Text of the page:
Dead Rhetoric: When you have the free time to enjoy music purely for pleasure, who are some of the artists and specific styles that you seem to gravitate towards? Do you purposely try to stay away from progressive rock/metal because of your work, or does that also fuel your creativity?
Abdow: I don’t shy away from anything I enjoy but I do try not to over-listen to a particular band or artist. Some are so great and distinct that I don’t want to unintentionally over-internalize their sound. My listening taste is all over the map. I love the sound of albums from the 70s, 90s and 2000s specifically. Pat Metheny, Buckethead, Alice In Chains, Liquid Tension Experiment come to mind (that’s just a fraction of the stuff I’m way into). Some of the less expected artists I love are Michael Jackson, early 90s dance music and Falling In Reverse. I do still really love instrumental guitar music. It’s not for any reason other than my love for the sound of guitar.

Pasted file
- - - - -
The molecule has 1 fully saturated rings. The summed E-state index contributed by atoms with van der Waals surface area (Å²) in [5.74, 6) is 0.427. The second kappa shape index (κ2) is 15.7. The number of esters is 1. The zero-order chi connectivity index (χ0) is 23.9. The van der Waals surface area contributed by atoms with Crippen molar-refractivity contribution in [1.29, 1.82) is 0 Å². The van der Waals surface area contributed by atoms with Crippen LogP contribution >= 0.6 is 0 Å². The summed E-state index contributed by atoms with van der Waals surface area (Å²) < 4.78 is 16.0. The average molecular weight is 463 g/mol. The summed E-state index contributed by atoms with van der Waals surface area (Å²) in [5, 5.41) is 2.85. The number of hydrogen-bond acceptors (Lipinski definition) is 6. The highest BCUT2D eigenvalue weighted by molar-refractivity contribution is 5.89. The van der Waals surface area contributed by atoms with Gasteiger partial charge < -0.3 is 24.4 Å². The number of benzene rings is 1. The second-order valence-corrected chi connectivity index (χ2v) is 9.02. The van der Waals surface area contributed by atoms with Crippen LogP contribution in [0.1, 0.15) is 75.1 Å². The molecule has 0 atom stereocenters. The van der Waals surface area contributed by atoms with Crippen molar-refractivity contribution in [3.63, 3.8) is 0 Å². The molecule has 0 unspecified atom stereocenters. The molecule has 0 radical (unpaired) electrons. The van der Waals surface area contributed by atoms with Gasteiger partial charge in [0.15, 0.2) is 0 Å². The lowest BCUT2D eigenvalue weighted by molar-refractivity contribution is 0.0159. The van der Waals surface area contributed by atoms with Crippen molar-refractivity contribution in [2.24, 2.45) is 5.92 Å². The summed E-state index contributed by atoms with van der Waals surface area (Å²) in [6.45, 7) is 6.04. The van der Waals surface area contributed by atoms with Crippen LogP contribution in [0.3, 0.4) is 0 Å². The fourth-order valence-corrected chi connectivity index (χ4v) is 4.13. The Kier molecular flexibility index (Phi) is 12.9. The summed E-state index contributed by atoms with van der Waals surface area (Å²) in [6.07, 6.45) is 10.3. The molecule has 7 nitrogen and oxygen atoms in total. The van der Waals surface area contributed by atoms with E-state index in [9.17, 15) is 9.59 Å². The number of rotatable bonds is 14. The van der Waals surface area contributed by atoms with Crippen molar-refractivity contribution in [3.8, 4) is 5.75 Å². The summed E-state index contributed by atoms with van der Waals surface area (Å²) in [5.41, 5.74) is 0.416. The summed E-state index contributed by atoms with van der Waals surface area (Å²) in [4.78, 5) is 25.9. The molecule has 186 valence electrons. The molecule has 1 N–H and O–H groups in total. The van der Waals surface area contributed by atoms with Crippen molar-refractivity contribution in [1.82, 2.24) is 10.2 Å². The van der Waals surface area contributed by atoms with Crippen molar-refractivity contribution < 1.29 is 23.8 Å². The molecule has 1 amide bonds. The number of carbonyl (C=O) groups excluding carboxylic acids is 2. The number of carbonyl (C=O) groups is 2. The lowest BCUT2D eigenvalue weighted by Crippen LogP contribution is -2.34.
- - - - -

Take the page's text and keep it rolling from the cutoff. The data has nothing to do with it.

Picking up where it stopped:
Dead Rhetoric: How has a failure, or apparent failure, set you up for later success? Or do you have a favorite failure of yours, and how did you end up pushing through as a greater learning experience in the end?
Abdow: In my experience, success and failure are illusions because you only ever succeed if you keep going and you only ever fail if you quit. If you “succeed” then you have reached an artificial benchmark that only lives in memory. In the past I have been guilty of judging myself against these benchmarks and many times, in my perception, coming up short, only to ask the question: “why am I really doing this music thing?” The answer always was a deep personal and metaphysical reason. So that is what I put forth; it is the music I make and the way I play. It’s a success just to exist in that way and it would be a failure to turn my back on it.